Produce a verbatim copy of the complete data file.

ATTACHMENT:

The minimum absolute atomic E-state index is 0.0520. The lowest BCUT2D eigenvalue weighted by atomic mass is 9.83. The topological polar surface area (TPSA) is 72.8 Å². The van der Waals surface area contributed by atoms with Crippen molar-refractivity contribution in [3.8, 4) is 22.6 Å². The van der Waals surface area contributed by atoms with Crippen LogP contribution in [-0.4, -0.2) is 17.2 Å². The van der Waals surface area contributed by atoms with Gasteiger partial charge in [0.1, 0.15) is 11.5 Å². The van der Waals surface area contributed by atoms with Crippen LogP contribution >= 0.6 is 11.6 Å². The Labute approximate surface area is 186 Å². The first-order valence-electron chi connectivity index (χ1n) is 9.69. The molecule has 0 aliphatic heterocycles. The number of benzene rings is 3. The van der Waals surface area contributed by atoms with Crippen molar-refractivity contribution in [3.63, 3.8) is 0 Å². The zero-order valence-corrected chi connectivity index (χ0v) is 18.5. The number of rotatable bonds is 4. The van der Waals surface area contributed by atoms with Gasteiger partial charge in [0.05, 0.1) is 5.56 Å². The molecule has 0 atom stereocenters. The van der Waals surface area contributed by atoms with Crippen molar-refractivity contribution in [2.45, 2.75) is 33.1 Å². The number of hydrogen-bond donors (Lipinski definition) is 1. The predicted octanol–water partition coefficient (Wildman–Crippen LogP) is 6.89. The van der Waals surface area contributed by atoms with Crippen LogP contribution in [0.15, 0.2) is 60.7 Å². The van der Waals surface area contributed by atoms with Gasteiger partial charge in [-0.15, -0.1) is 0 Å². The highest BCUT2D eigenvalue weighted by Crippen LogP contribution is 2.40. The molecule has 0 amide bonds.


The minimum absolute atomic E-state index is 0.0520. The lowest BCUT2D eigenvalue weighted by atomic mass is 9.83. The topological polar surface area (TPSA) is 72.8 Å². The van der Waals surface area contributed by atoms with Crippen molar-refractivity contribution in [3.8, 4) is 22.6 Å². The van der Waals surface area contributed by atoms with Crippen LogP contribution in [-0.4, -0.2) is 17.2 Å². The van der Waals surface area contributed by atoms with Gasteiger partial charge in [0.1, 0.15) is 11.5 Å². The van der Waals surface area contributed by atoms with Crippen LogP contribution >= 0.6 is 11.6 Å². The Labute approximate surface area is 186 Å². The first-order valence-electron chi connectivity index (χ1n) is 9.69. The molecule has 0 aliphatic heterocycles. The number of benzene rings is 3. The van der Waals surface area contributed by atoms with Crippen molar-refractivity contribution in [3.63, 3.8) is 0 Å². The zero-order valence-corrected chi connectivity index (χ0v) is 18.5. The number of rotatable bonds is 4. The van der Waals surface area contributed by atoms with Gasteiger partial charge in [0.05, 0.1) is 5.56 Å². The molecule has 0 atom stereocenters. The van der Waals surface area contributed by atoms with Crippen molar-refractivity contribution in [2.45, 2.75) is 33.1 Å². The number of hydrogen-bond donors (Lipinski definition) is 1. The predicted octanol–water partition coefficient (Wildman–Crippen LogP) is 6.89. The van der Waals surface area contributed by atoms with Crippen LogP contribution in [0.15, 0.2) is 60.7 Å². The van der Waals surface area contributed by atoms with Gasteiger partial charge in [-0.15, -0.1) is 0 Å². The highest BCUT2D eigenvalue weighted by Crippen LogP contribution is 2.40. The molecule has 0 amide bonds.